At the end of June, three finalists remained; Sam Ladwig, Shelley Spicuzza and Colin Tury. When the designs were presented to a gathering of Brunswick Billiards’ top retailers, they met with an enthusiastic response. The students will gain more than a hefty notch on their belts; the first place designer wins an award of $2,500, and the two honorable mention designers will walk away with $500 each. A decision about which design goes into production is expected later this summer. We’ll keep Herronline readers updated as this story develops. To hear an interview with the finalists produced by James Gray of WFIU radio, click here.

IUPUI Motorsports engineering and furniture design students build Formula-style race car

391007_w296The Indiana University-Purdue University Indianapolis Formula-style race car competing this week in Lincoln, Neb., is the unique collaborative work of students from two diverse programs on the IUPUI campus – motorsports engineering and furniture design.

The vehicle is one of more than 90 cars entered in the Formula SAE student design competition organized by SAE International, formerly known as the Society of Automotive Engineers.

Students from the motorsports engineering program in the Purdue School of Engineering & Technology at IUPUI designed, built and tested the majority of the IUPUI race car. However, the bodywork is the team work of motorsports students and students in the furniture design program of the Herron School of Art and Design at IUPUI.

“This inventive collaboration is a perfect example of the relevance of art and design to a broad array of applications beyond ‘fine art.’ It also serves as an example of the opportunities afforded to students at IUPUI by faculty who are more than willing to work across school boundaries with their colleagues,” said Glennda McGann, assistant dean for development and external affairs at Herron.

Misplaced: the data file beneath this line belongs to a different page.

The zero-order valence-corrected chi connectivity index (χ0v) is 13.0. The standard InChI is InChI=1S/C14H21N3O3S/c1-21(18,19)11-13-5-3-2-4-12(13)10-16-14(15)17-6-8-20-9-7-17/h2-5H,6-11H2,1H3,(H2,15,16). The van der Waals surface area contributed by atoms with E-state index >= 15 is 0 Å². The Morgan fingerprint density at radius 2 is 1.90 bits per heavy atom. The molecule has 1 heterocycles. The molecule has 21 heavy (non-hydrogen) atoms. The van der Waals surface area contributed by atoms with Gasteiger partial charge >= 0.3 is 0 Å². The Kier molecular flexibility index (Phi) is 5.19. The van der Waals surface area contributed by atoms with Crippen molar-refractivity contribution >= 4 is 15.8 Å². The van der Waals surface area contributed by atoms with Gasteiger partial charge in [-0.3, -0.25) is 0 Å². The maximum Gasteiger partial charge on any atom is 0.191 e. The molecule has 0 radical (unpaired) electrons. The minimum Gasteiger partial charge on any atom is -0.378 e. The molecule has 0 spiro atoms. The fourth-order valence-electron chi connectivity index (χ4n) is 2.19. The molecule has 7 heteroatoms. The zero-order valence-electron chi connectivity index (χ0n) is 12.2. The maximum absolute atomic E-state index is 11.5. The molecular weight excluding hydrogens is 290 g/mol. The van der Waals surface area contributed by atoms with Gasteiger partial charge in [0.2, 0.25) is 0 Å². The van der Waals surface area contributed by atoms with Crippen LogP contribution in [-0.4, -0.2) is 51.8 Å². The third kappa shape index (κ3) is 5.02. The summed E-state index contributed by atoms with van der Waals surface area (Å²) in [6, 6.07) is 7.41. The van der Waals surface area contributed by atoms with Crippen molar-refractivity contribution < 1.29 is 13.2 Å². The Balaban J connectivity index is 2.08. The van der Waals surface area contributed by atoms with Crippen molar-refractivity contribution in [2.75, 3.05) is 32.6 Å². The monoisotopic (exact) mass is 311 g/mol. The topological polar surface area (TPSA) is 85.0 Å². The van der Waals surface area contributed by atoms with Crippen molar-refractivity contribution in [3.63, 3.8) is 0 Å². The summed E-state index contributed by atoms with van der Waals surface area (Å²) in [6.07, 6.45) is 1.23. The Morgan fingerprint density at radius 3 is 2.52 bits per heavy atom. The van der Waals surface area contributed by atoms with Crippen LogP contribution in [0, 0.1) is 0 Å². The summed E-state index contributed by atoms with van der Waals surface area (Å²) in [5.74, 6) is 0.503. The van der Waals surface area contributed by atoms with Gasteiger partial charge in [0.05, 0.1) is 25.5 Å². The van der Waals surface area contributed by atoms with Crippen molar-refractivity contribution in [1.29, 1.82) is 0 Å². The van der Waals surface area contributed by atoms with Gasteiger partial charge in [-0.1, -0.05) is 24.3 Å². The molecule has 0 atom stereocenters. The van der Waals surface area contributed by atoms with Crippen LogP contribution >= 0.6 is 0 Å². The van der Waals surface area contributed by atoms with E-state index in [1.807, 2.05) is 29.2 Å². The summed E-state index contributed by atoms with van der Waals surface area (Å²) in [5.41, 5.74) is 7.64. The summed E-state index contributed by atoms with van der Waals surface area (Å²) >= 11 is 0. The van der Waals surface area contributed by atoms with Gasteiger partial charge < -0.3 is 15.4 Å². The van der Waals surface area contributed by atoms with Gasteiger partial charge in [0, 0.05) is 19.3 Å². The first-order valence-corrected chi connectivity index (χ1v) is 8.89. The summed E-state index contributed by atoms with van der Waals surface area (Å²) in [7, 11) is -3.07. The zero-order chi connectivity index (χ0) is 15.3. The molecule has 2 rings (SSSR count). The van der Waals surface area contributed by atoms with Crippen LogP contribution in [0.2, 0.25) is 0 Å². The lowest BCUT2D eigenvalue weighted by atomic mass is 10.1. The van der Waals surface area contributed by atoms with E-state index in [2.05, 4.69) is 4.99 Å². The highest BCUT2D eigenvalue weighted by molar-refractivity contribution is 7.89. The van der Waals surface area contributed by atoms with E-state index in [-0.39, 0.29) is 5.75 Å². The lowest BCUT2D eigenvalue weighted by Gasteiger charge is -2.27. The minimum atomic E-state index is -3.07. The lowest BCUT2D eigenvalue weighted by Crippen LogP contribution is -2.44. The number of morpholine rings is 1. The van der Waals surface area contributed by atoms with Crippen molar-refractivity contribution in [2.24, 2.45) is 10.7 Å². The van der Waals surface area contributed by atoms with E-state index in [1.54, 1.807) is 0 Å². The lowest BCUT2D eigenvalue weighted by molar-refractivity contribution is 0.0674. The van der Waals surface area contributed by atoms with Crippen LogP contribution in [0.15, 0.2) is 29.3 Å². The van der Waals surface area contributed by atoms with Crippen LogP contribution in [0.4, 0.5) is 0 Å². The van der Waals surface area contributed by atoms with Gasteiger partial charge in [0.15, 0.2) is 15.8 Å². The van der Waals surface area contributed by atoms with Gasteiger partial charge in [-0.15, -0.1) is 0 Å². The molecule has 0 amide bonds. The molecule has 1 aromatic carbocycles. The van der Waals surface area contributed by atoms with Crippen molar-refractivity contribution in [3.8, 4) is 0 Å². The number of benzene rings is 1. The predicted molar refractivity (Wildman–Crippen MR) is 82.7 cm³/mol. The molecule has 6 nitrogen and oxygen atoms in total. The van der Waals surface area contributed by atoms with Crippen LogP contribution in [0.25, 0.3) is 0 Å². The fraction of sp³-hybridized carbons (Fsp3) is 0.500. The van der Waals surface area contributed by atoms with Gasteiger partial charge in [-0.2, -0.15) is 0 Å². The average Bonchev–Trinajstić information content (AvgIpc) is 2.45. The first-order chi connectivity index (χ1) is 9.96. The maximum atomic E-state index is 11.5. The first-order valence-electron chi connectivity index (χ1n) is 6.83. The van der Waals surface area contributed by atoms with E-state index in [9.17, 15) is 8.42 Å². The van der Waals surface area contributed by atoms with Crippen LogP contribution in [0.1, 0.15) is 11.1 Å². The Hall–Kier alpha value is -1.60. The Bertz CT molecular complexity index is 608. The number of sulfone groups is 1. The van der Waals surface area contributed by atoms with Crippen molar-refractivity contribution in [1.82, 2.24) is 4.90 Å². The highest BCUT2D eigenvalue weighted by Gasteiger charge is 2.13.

Pete Hylton, associate professor of mechanical engineering technology, is director of the motorsports engineering program at IUPUI, the first U.S. university to offer a bachelor’s degree in motorsports engineering.

Furniture craftsman Cory Robinson, associate professor and chair of Herron’s fine arts department, directed the Herron students working on the race car project.

“It was very interesting to see the kinds of machines that they use to make furniture….and to figure out how to translate our needs to their equipment,” said Nikky Saxon, a motorsports engineering student who worked on the race car project. “The Herron students were very helpful and easy to work with.  It was a great experience.”

According to the description on the SAE website, the concept behind Formula SAE is that a fictional manufacturing company has contracted a design team to develop a small Formula-style race car for a non-professional weekend autocross racer. Each collegiate team designs, builds and tests a prototype based on a series of rules set up both to ensure onsite event operations and promote clever problem solving.

Motorsports engineering students developed the IUPUI race car’s basic shape using 3D computer modeling to fit a shape around the chassis, including an aerodynamic underbody which provides ground effects. The shape of the underside of the body creates down-force by channeling the airflow through a venturi shaped passageway, similar to what is done on IndyCar and Formula One racecars.

The IUPUI engineering students handed off their design to the Herron students who went to work using their school’s gantry mill — typically used to shape wood for furniture design projects — to shape the pieces which were assembled to form the car’s required body shape.

A fiberglass mold was then made of this shape, and finally a composite layup was made using that mold and it was cured with the help of Indy Performance Composites to complete the body parts.  These were then fitted to the chassis, which is a steel tube-frame configuration built with materials donated to the program by AED Motorsports of Indianapolis.

“We were able to make a much more complex shape by using the Herron gantry mill,” Hylton said. “We were able to design the car on the computer using 3D modeling and translate that to hardware using the gantry mill. Working with specialists from another (non-engineering) realm is excellent experience for our students….and very real world.”

The IUPUI vehicle completed its tech inspection Wednesday as one of less than 40 entries to accomplish that requirement on Day 1 of the four-day racing event.

Design judging took place Thursday. Dynamic competitions such as acceleration, skidpad, autocross, and endurance events will take place today and Saturday.

IUPUI last competed in Formula SAE in 2011 when the school was the top finishing rookie team at the event held at Michigan International Speedway.

For further information, contact Motorsports Engineering Director Pete Hylton or FSAE faculty advisor Andy Borme.